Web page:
Ever wonder why the Google Play store has had the malware it's had in the past? Of course, Google has gone to great lengths to make sure this doesn't happen again. They've removed malware from the Play Store AND remotely deleted it from users' devices. They've introduced Bouncer — not that it's done a great job in the past — and went on to update it's definitions continuously. Well, people seem to think that because Android is insecure, all FOSS must be insecure, right? Wrong.

Android has a serious problem that makes it's software inherently insecure: the Apache License. Unlike the GPL, the Apache License is permissive. This means that Android can be Tivoized, which is why carriers lock bootloaders on Android devices. It also means that Android can be forked without the need to open up the source code of the forks, which is why manufacturers like Samsung, HTC, and others can get away with keeping TouchWiz, Sense, and other custom UIs proprietary. This of course also provides a boon for malware distributors: now, they have an app that they can add malicious code — for example, a backdoor, a keylogger, or spy code — to, and they can get away with keeping that added code proprietary so that no one knows it's malware until it's installed.

In contrast, most mainstream Linux userlands — KDE, GNOME, XFCE, Unity, LXDE, and the like — have a security stronghold: the GPL. Unlike the Apache and BSD licenses, the GPL is a copyleft license. This means that the license uses the power that is copyright law to *require* developers who make changes to the code to open those changes up, and irreversibly agree that the changes stay in the public domain. Meaning, of course, that hackers and malware distributors end up in a sort of Catch-22: Either comply with the GPL and get busted by the government, or violate the GPL and get busted by the FSF.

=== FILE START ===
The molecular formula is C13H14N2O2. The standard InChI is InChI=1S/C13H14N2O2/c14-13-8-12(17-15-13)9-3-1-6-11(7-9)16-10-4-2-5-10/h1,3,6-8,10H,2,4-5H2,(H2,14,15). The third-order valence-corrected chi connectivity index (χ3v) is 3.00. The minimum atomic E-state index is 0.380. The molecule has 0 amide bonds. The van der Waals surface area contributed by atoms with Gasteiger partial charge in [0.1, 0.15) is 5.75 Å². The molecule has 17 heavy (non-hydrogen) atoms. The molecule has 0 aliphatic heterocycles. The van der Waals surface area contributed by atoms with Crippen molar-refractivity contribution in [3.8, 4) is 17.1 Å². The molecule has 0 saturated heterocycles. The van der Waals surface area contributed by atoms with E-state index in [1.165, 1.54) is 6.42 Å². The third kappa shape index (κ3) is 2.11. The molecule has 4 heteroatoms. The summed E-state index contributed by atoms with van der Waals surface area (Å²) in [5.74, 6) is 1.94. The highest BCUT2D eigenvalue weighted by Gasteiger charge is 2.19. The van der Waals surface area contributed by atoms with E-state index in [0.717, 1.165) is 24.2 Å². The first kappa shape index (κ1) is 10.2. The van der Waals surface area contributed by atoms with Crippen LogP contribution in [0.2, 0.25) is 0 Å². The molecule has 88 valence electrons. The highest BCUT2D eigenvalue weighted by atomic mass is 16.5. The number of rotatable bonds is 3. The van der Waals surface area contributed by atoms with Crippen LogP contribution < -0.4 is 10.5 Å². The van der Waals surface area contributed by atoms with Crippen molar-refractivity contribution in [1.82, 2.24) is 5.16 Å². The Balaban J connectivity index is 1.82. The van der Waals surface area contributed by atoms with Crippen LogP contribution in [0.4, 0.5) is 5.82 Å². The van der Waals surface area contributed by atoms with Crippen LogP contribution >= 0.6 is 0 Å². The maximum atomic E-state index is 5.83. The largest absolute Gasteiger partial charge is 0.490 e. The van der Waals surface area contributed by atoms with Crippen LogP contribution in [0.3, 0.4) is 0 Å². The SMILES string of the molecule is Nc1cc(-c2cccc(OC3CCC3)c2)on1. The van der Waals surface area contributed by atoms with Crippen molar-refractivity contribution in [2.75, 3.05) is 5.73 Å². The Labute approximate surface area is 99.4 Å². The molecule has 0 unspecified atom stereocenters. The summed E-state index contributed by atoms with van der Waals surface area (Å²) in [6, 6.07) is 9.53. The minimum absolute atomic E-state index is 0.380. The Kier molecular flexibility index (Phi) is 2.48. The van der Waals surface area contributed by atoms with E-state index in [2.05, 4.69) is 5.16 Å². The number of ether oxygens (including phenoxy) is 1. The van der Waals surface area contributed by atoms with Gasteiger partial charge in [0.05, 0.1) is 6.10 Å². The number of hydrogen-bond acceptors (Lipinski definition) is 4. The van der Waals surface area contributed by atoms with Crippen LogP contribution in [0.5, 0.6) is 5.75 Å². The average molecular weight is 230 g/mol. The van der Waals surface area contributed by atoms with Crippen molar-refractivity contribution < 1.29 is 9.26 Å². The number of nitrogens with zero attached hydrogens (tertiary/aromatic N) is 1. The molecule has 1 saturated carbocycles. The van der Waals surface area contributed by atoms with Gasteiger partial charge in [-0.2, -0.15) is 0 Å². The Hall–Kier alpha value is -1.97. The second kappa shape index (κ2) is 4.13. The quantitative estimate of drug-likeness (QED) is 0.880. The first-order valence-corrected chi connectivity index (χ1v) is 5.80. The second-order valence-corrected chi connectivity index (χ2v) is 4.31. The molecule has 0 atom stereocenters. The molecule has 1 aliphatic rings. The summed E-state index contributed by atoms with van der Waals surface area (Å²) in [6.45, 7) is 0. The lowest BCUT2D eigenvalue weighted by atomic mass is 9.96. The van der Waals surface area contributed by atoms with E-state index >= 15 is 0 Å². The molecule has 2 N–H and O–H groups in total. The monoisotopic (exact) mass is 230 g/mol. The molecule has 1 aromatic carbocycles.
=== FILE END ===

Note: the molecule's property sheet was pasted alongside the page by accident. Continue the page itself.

Also, there's another provision of the GPL that is easily capable of preventing locked bootloaders. It states that if GPL software is installed on a certain machine, that machine cannot implement hardware restrictions that hamper the freedom of users to modify said software without violating the GPL. Locked bootloaders, such as those that carriers install on Android powered smartphones, no doubt fall into that category.

So, the next time Microsoft or Apple tries to spread FUD about the open source model, refer to this blog post. There's no denying that the propaganda these corporations spread is almost in line with the propaganda spread by the Chinese and North Korean governments, and if users have any reason to believe what these people are saying, they've got their facts skewed to the brink of dystopianism.

04 November, 2013

Move over, Mavericks: Android 4.4 brings compressed memory to smartphones